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When I was surfing the internet, I found all the structures:

a. admit failure
b. accept failure
c. admit defeat
d. accept defeat

also within a couple of dictionaries. I don't know if they all are natural and idiomatic, if all of them are in common use, if they are interchangeable, if there is a fixed term among them etc. In irder to determine them, I have tried to make some examples. Please have a look on them and let me know about the options:

Example 1)

I thought I could change her attitude; but she was too dogmatic to be convinced about her beliefs. I had to ......................

a. admit failure
b. accept failure
c. admit defeat
d. accept defeat

Example 2)

They were arm-wrestling; George was much stronger than Stephan; George was laughing and didn't try too much, while Stephan was turned red and strugling a lot not to lose. I think he was too proud to ......................

a. admit failure
b. accept failure
c. admit defeat
d. accept defeat

1

These two pairs of words are indeed quite similar, and can sometimes be used interchangeably, but the connotations differ enough that usually these terms are distinguishable. Generally speaking, to accept something is a positive action, implying that you are at terms with whatever you are accepting and are, more or less, embracing it -- on the other hand, to admit something directly implies reluctance. This reluctance, or lack thereof in acceptance, has implications.

Similarly, there is a difference between you failing and you being defeated. To fail implies that the fault most likely resides in yourself, and it carries a more negative connotation. Meanwhile, defeat is a more generic term -- the difference here is more subtle, so allow this example:

a) The majority party's candidate was defeated in the primaries.

b) The absence of the majority party in the election is due to the failure of their candidate, who was defeated in the primaries.

Heavy connotative differences can surface, if one knows how to manipulate these terms. So, with these two pairs of terms each with slightly different connotations, the combinations exacerbate these effects. Now, onto your examples:

I thought I could change her attitude, but she was too dogmatic to be convinced about her beliefs. I had to admit defeat.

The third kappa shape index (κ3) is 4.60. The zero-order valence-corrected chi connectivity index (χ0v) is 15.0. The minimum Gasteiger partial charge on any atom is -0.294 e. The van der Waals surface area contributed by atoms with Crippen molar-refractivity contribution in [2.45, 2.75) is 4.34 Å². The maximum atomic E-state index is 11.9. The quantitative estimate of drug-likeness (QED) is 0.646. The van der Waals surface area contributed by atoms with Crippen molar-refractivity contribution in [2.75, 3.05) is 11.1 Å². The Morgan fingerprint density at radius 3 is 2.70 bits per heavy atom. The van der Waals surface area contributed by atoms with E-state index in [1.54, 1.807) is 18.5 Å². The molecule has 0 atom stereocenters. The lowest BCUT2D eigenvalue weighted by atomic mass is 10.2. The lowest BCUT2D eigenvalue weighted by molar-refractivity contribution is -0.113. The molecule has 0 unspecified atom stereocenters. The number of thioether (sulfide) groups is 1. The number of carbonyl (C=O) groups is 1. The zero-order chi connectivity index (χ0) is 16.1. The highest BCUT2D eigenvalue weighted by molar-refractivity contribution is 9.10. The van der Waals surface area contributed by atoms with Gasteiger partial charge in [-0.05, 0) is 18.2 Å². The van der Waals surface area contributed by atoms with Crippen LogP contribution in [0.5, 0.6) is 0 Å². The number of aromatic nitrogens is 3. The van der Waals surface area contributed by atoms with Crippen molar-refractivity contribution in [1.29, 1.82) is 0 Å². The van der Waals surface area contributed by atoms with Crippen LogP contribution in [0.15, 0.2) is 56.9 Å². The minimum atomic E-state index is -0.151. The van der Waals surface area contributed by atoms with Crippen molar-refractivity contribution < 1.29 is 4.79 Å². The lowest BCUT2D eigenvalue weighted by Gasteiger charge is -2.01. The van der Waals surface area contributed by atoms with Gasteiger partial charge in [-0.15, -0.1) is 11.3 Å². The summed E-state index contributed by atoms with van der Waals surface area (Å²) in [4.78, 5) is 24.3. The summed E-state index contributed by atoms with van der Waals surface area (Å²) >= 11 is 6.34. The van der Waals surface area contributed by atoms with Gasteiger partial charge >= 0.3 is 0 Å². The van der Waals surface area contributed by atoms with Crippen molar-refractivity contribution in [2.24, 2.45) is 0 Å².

I wouldn't call this a failure, as the narrator was never tasked with changing her mind, nor was this a serious matter -- the lack of importance makes failure a term too strong, I would argue. As for admit/accept, because the author realizes that they were proven wrong, this sounds more like an admission of defeat rather than an acceptance. This one is a little harder to explain, forgive me.

They were arm-wrestling; George was much stronger than Stephan; George was laughing and didn't try too much, while Stephan had turned red and was struggling a lot to not lose. I think he was too proud to admit defeat.

This case is a little special, I would say, as in sports the term defeat is used far more often than failure, at least when talking about the performance of competitors. Losing a game, even an unofficial arm-wrestling exhibition match, is not generally denoted as a failure of the players. On top of this, Stephan was directly stated as being proud and unable to accept the inevitable outcome of this event -- therefore, this reluctance suggests the usage of admit. While I chose the same combination for both of these examples, it is certainly not the only viable one.

  • Thank you very much. But let me provide you with another example @Seymour Guado so that I could make sure about the meaning of the words. Let's say a company has taken on a new manager with low academic and practical record for a project. The young manager starts working at phasing step. He gets to works and prior to the implementation phase he gets to know that he's still too unexperienced to run such a tremendous project. He clearly feels the lack of adequate knowledge for such a performance. Here what shall we say? "The young manager admitted the failure / defeat"? Why? – A-friend Aug 22 at 15:53
  • This one is definitely a bit more subtle. I'd say it depends on whether he had an idea during the hiring process that he might be ill-suited for the job, and deliberately withheld information. If so, then the inevitable realization means it would be a failure. If, however, he simply blundered in, then the failure would be on the hiring team for not properly vetting him, and it would be his defeat. Tl;Dr: If the fault lies with the young manager, this is his failure, otherwise, it is his defeat. – Seymour Guado Aug 22 at 16:13

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